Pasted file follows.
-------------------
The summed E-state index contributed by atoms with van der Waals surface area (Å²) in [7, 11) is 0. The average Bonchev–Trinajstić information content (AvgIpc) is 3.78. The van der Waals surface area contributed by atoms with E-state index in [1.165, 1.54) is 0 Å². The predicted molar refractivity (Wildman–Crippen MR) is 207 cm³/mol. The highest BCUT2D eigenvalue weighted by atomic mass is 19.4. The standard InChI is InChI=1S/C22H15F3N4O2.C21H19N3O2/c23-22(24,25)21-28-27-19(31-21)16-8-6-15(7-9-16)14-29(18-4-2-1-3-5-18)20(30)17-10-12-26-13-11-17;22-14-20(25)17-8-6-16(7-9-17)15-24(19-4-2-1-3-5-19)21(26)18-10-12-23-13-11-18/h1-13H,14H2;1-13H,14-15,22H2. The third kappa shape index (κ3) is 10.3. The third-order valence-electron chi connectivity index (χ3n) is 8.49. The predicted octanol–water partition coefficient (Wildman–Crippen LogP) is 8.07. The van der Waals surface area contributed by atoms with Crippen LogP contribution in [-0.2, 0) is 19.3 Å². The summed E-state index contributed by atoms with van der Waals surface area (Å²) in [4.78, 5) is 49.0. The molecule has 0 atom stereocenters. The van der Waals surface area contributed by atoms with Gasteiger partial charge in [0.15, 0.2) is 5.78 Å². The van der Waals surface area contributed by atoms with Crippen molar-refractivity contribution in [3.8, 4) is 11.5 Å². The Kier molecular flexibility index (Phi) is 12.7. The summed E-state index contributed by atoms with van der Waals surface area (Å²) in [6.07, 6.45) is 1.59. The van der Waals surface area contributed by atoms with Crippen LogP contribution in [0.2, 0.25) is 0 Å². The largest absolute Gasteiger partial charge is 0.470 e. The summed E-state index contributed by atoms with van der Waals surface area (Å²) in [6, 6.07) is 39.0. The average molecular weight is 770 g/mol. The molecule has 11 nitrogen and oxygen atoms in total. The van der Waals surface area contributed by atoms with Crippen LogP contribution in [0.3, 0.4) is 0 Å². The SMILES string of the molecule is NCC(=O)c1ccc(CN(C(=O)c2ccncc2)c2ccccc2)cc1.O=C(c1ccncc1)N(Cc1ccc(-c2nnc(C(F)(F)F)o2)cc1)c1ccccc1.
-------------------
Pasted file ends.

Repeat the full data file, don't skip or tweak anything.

The summed E-state index contributed by atoms with van der Waals surface area (Å²) in [7, 11) is 0. The average Bonchev–Trinajstić information content (AvgIpc) is 3.78. The van der Waals surface area contributed by atoms with E-state index in [1.165, 1.54) is 0 Å². The predicted molar refractivity (Wildman–Crippen MR) is 207 cm³/mol. The highest BCUT2D eigenvalue weighted by atomic mass is 19.4. The standard InChI is InChI=1S/C22H15F3N4O2.C21H19N3O2/c23-22(24,25)21-28-27-19(31-21)16-8-6-15(7-9-16)14-29(18-4-2-1-3-5-18)20(30)17-10-12-26-13-11-17;22-14-20(25)17-8-6-16(7-9-17)15-24(19-4-2-1-3-5-19)21(26)18-10-12-23-13-11-18/h1-13H,14H2;1-13H,14-15,22H2. The third kappa shape index (κ3) is 10.3. The third-order valence-electron chi connectivity index (χ3n) is 8.49. The predicted octanol–water partition coefficient (Wildman–Crippen LogP) is 8.07. The van der Waals surface area contributed by atoms with Crippen LogP contribution in [-0.2, 0) is 19.3 Å². The summed E-state index contributed by atoms with van der Waals surface area (Å²) in [4.78, 5) is 49.0. The molecule has 0 atom stereocenters. The van der Waals surface area contributed by atoms with Gasteiger partial charge in [0.15, 0.2) is 5.78 Å². The van der Waals surface area contributed by atoms with Crippen molar-refractivity contribution in [3.8, 4) is 11.5 Å². The Kier molecular flexibility index (Phi) is 12.7. The summed E-state index contributed by atoms with van der Waals surface area (Å²) in [6.07, 6.45) is 1.59. The van der Waals surface area contributed by atoms with Crippen LogP contribution in [0.2, 0.25) is 0 Å². The largest absolute Gasteiger partial charge is 0.470 e. The summed E-state index contributed by atoms with van der Waals surface area (Å²) in [6, 6.07) is 39.0. The average molecular weight is 770 g/mol. The molecule has 11 nitrogen and oxygen atoms in total. The van der Waals surface area contributed by atoms with Crippen LogP contribution in [0.3, 0.4) is 0 Å². The SMILES string of the molecule is NCC(=O)c1ccc(CN(C(=O)c2ccncc2)c2ccccc2)cc1.O=C(c1ccncc1)N(Cc1ccc(-c2nnc(C(F)(F)F)o2)cc1)c1ccccc1.